Sexual Partners – Who’s Exaggerating?
A piece by Gina Kolata in today’s New York Times caught my eye by posing a question I hadn’t considered – how is it logically possible for men to consistently report much higher numbers of heterosexual sex partners than women? As the reporter explains:
One survey, recently reported by the federal government, concluded that men had a median of seven female sex partners. Women had a median of four male sex partners. Another study, by British researchers, stated that men had 12.7 heterosexual partners in their lifetimes and women had 6.5.
But there is just one problem, mathematicians say. It is logically impossible for heterosexual men to have more partners on average than heterosexual women. Those survey results cannot be correct.
You might immediately think that a large number of men are having sex with the same few women, thus the number of actual women having multiple sex partners would remain low. In other words, some women would serve as hubs of sexual activity, and this indeed is suggested by one CDC employee, who provides a prostitute hypothesis for the discrepancy:
One is that men are going outside the population to find partners, to prostitutes, for example, who are not part of the survey, or are having sex when they travel to other countries.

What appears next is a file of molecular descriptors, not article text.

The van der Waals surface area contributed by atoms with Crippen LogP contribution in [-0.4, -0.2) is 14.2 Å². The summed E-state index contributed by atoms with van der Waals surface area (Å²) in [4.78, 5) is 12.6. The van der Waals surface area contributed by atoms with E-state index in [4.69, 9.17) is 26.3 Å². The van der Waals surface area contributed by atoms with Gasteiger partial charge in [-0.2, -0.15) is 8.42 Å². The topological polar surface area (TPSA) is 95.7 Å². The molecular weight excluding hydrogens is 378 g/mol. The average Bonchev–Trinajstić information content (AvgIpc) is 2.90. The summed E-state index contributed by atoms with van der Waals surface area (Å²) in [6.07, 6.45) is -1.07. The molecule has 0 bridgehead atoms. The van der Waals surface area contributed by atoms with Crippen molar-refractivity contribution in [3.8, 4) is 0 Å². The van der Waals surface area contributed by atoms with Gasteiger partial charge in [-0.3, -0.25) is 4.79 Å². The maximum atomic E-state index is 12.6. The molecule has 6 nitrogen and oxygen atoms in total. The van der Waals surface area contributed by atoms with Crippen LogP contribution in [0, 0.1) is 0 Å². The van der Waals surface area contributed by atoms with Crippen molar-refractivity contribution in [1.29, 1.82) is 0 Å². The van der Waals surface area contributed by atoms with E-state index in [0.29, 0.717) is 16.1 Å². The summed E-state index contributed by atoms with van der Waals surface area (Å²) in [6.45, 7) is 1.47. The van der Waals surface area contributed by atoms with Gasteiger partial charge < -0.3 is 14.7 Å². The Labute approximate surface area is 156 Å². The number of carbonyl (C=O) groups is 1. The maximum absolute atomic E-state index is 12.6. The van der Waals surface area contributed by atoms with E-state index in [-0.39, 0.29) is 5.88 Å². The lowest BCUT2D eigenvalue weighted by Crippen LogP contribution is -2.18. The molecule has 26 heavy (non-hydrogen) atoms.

Other researchers insist that the prostitute hypothesis could not possibly account for the size of the discrepancy in reported number of sexual partners. If women were serving as hubs of sexual activity, those women’s numbers of sexual partners would rise, affecting the average if they existed in great enough numbers, and there don’t seem to be enough “hubs” to make the difference.
As one interviewee explains,
By way of dramatization, we change the context slightly and will prove what will be called the High School Prom Theorem. We suppose that on the day after the prom, each girl is asked to give the number of boys she danced with. These numbers are then added up giving a number G. The same information is then obtained from the boys, giving a number B. Theorem: G=B Proof: Both G and B are equal to C, the number of couples who danced together at the prom. Q.E.D.”
Which model seems more realistic? Does the “proof” hold up under scrutiny? And are men exaggerating, women underestimating, or both?